That's because the biscuits at Heavenly Biscuit are exactly that: heavenly. They are buttery, warm, flaky, and soft enough to stick to your teeth, and to them you may add a host of delicious fillings, including eggs, cheese, tomato, gravy, bacon, thick-cut ham, sausage (link or patty), fried chicken, chicken fried steak, salmon, or ahi tuna.





I went with the classic ham, egg, and cheese biscuit, while Angel, apparently feeling like he'd cheated death after escaping both a hotel fire and Hurricane Tracey, went straight for the fried chicken.




Back when we first visited the Biscuit in 2003, I'd quickly fallen in love with the spice mix they use to season their home fries, a peppery blend of garlic, salt, paprika, cayenne, red pepper, black pepper, mustard seed, and fennel that gives the mixture a unique taste that's hard to get enough of. And so I'd purchased a bag of it, intending to use it as soon as I got home. But every time I tried, I found myself hesitating: Once I used it all up, who knew when I'd be able to get more? And so that spice mix has sat in my kitchen cabinet for nine long years, waiting for the right moment to finally make its way into a skillet full of home fries.


That moment is likely to be this weekend. Of course, I'll use my new batch of spice mix and finally toss the old one, knowing that we'll make a return visit to southwest Florida some time soon, if only for more succulent stone crab, addictive key lime pina coladas, and heavenly biscuits.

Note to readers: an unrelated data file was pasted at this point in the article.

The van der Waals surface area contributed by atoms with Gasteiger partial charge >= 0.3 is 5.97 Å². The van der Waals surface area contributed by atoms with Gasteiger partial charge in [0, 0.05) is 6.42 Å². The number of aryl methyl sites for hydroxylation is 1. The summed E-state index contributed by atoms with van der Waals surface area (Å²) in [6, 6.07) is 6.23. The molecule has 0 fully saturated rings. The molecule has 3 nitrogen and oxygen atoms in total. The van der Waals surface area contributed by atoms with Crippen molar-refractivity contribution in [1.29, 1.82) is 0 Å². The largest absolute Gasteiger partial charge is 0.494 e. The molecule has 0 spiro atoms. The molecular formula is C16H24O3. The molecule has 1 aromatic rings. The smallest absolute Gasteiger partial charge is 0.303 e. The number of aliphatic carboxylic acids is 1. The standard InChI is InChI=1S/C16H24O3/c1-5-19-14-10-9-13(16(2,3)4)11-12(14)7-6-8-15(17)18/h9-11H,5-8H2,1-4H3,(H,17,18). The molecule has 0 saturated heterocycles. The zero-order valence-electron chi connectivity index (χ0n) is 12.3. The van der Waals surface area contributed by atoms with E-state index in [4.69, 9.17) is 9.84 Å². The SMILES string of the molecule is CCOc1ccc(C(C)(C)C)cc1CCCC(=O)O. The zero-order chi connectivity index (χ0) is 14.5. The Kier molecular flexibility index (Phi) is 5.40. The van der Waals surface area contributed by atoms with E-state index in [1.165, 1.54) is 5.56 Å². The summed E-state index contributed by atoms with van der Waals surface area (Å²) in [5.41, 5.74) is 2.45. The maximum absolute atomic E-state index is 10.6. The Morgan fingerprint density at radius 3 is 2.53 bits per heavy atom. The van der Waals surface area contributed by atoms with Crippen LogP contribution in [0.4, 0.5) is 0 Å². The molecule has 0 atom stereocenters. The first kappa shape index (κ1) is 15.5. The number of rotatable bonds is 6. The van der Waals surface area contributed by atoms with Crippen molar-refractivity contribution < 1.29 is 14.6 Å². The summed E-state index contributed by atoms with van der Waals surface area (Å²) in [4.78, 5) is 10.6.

I just hope the skillet doesn't catch on fire.


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Posted by TraceyG 16:23 Archived in USA Tagged naples longboat_key moores_stone_crab lido_beach euphemia_hay old_salty_dog chart_house Comments (12)

Key West Food & Wine Fest: Barefoot, Uncorked & Unhinged Pt1

I think my favorite sport in the Olympics is the one in which you make your way through the snow, you stop, you shoot a gun, and then you continue on. In most of the world, this is known as the biathlon, except in New York City, where it is known as winter. -- Michael Ventre, L.A. Daily News

What Mr. Ventre doesn't mention is that you might want to point that gun at yourself. Once the magical wonderland that is Christmas in New York has packed up and left town, reality slides an icy-cold finger down the back of your neck: It's bitterly cold, the trees are bare, and you know it's just a matter of time before the slush arrives and you have to step into one of those black puddles that could be three inches deep, or three feet. There aren't even any good holidays to look forward to: Celebrating groundhogs and Abe Lincoln isn't nearly as much fun as celebrating gluttony and greed like we do on proper holidays.

To escape these winter doldrums, Angel and I like to head south. As we did last year around this time, we booked a trip to Key West, this time to coincide with the Key West Food & Wine Festival. (This is a real event, not just how I refer to every visit to Key West.) We ended up with VIP tickets, which entitle you to attend all of the scheduled events during the four-day festival, but sadly do not entitle you to the new liver that you will require at the end.